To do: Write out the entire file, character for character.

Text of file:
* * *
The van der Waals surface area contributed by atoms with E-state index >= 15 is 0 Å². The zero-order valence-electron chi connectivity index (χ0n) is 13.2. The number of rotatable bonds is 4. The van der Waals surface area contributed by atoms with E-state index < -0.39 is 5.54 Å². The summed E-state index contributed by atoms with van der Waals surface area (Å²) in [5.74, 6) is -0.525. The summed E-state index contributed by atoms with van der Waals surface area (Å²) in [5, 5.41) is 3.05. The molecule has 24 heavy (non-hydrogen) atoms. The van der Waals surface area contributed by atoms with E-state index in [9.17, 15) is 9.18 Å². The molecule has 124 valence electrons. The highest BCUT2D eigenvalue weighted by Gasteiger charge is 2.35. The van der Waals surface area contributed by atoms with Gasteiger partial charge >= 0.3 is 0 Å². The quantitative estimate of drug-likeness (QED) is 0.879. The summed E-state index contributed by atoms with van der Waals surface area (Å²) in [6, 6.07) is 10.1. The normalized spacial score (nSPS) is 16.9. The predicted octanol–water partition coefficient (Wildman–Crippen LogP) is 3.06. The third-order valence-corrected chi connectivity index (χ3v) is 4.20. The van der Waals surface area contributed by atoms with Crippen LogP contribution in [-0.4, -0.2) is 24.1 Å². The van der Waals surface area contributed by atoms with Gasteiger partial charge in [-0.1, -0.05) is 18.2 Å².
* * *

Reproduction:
The van der Waals surface area contributed by atoms with E-state index >= 15 is 0 Å². The zero-order valence-electron chi connectivity index (χ0n) is 13.2. The number of rotatable bonds is 4. The van der Waals surface area contributed by atoms with E-state index < -0.39 is 5.54 Å². The summed E-state index contributed by atoms with van der Waals surface area (Å²) in [5.74, 6) is -0.525. The summed E-state index contributed by atoms with van der Waals surface area (Å²) in [5, 5.41) is 3.05. The molecule has 24 heavy (non-hydrogen) atoms. The van der Waals surface area contributed by atoms with E-state index in [9.17, 15) is 9.18 Å². The molecule has 124 valence electrons. The highest BCUT2D eigenvalue weighted by Gasteiger charge is 2.35. The van der Waals surface area contributed by atoms with Gasteiger partial charge >= 0.3 is 0 Å². The quantitative estimate of drug-likeness (QED) is 0.879. The summed E-state index contributed by atoms with van der Waals surface area (Å²) in [6, 6.07) is 10.1. The normalized spacial score (nSPS) is 16.9. The predicted octanol–water partition coefficient (Wildman–Crippen LogP) is 3.06. The third-order valence-corrected chi connectivity index (χ3v) is 4.20. The van der Waals surface area contributed by atoms with Crippen LogP contribution in [-0.4, -0.2) is 24.1 Å². The van der Waals surface area contributed by atoms with Gasteiger partial charge in [-0.1, -0.05) is 18.2 Å².